Anyone who was sentient in the 1980s understands the pure force of the Japanese mania at the time. The country was booming, building great cars and sound systems and searching the world for investments.
You may remember Lee Iacocca
put out a commercial lamenting that when they put a Japanese name plate on a Chrysler it sold better than the American badged car even though they came from the same factory. Micheal Keaton put out a movie called Gung Ho about a Japanese business buying up an American car factory. It was supposed to be a comedy but no one laughed. It was too close to the truth.
U.S. politicians freaked out when the Japanese firm Mitsubishi Estate bought Rockefeller Center. Other companies bought Columbia Pictures and Firestone Tire and Rubber. Books on Japanese management were best sellers.
The average p/e on the NIKKEI 225 was over 60 and the index represented 40% of the global stock market value. The mania got so out of hand that at one point a square block in Tokyo was worth more than all of California.
Then it ended. The Japanese stock market peaked at 38,915 on Dec. 29, 1989.
Christopher Wood in his book, The Bubble Economy, writes:
“In the second half of the 1980s Japan’s financial madness and arrogance centered on a booming stock market and rocketing land prices, which dragged the solid manufacturing economy into a whirlwind of outrageous speculation. Then the boom went spectacularly bust, leaving in its wake a withered stock market, crashing land prices, mountains of bad loans, an economy in recession, and a slew of political and financial scandals, graphically exposing the seedy underbelly of Japan’s feudal finance system.”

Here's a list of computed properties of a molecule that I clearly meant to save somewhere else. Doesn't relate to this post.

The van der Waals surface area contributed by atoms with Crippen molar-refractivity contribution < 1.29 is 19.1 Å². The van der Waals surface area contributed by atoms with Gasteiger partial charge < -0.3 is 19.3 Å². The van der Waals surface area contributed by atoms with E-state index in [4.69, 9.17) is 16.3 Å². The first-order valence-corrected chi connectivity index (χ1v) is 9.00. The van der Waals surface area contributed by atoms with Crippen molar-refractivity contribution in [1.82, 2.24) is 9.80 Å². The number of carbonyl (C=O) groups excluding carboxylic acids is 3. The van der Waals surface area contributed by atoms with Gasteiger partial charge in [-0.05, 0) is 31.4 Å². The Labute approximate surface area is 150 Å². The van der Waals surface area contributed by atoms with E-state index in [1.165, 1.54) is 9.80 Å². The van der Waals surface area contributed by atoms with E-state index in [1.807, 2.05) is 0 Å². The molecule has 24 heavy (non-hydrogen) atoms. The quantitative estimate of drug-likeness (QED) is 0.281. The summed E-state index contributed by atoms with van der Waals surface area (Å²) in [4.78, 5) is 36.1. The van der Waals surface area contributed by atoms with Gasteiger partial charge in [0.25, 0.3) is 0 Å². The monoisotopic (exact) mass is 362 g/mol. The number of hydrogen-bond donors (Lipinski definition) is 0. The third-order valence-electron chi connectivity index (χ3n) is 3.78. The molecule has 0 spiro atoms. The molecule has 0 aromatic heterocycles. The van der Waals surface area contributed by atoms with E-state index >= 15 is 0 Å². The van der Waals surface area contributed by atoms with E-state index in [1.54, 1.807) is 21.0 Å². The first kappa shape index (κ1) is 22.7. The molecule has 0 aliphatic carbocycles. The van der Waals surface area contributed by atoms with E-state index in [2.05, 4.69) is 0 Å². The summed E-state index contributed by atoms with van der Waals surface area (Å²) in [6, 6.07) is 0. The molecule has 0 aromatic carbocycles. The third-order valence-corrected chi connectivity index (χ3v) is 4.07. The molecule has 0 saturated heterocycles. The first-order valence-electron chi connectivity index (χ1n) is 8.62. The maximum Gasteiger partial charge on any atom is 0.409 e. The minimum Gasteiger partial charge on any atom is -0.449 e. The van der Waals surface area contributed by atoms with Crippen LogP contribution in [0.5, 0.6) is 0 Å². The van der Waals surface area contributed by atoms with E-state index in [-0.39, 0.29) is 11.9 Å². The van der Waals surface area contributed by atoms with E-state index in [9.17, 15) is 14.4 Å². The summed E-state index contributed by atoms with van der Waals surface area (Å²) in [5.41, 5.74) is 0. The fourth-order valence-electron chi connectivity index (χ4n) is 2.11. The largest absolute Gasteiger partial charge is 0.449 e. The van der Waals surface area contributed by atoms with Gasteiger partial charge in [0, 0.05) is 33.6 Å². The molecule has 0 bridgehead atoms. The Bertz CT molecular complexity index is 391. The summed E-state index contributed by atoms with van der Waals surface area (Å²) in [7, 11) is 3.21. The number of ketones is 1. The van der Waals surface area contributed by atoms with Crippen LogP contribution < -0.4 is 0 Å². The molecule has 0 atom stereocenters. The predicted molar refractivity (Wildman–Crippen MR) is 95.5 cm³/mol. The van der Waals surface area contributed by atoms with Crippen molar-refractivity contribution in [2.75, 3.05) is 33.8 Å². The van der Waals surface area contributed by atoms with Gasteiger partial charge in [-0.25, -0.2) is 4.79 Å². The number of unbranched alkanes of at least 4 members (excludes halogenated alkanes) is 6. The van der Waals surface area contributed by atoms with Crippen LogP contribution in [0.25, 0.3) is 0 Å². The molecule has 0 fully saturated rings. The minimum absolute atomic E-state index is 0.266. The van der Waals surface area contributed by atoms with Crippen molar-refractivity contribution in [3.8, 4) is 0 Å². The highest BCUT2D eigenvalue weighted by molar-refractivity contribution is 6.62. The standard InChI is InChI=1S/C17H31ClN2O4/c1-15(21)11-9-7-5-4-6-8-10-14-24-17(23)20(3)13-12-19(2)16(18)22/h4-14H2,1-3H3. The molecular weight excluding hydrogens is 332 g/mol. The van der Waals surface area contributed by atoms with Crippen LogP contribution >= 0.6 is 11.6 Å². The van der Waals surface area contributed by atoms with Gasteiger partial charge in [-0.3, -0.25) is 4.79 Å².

Their debt piled up, the banks were gutted, but never died, leaving zombie banks full of bad loans. Mitsubishi Estate defaulted on Rockfeller center by 1995.
200 Points Away
But here we are 34 years later and the NIKKEI is within 200 points of hitting a new all time high. In comparison, the Dow Jones Index hit new highs after the 1929 bust within 25 years. The Nasdaq took 15 years to hit a new high after the dotcom bust.
Today the NIKKEI is at 36,863 yen. It is up over 40% since January 2023, which makes it one of the best performers globally.
The run should continue. Wage data remains subdued and weaker household spending allows the Bank of Japan to keep its interest rates negative for longer. There are other tailwinds like the large conglomerate Mitsubishi buying back over $3 billion worth of shares.
Don’t get me wrong, I’m not recommending you pick up Japanese shares. But it should be a warning for investors everywhere: manias end badly and no one ever went broke taking profits.
All the best,
Pro Trader Today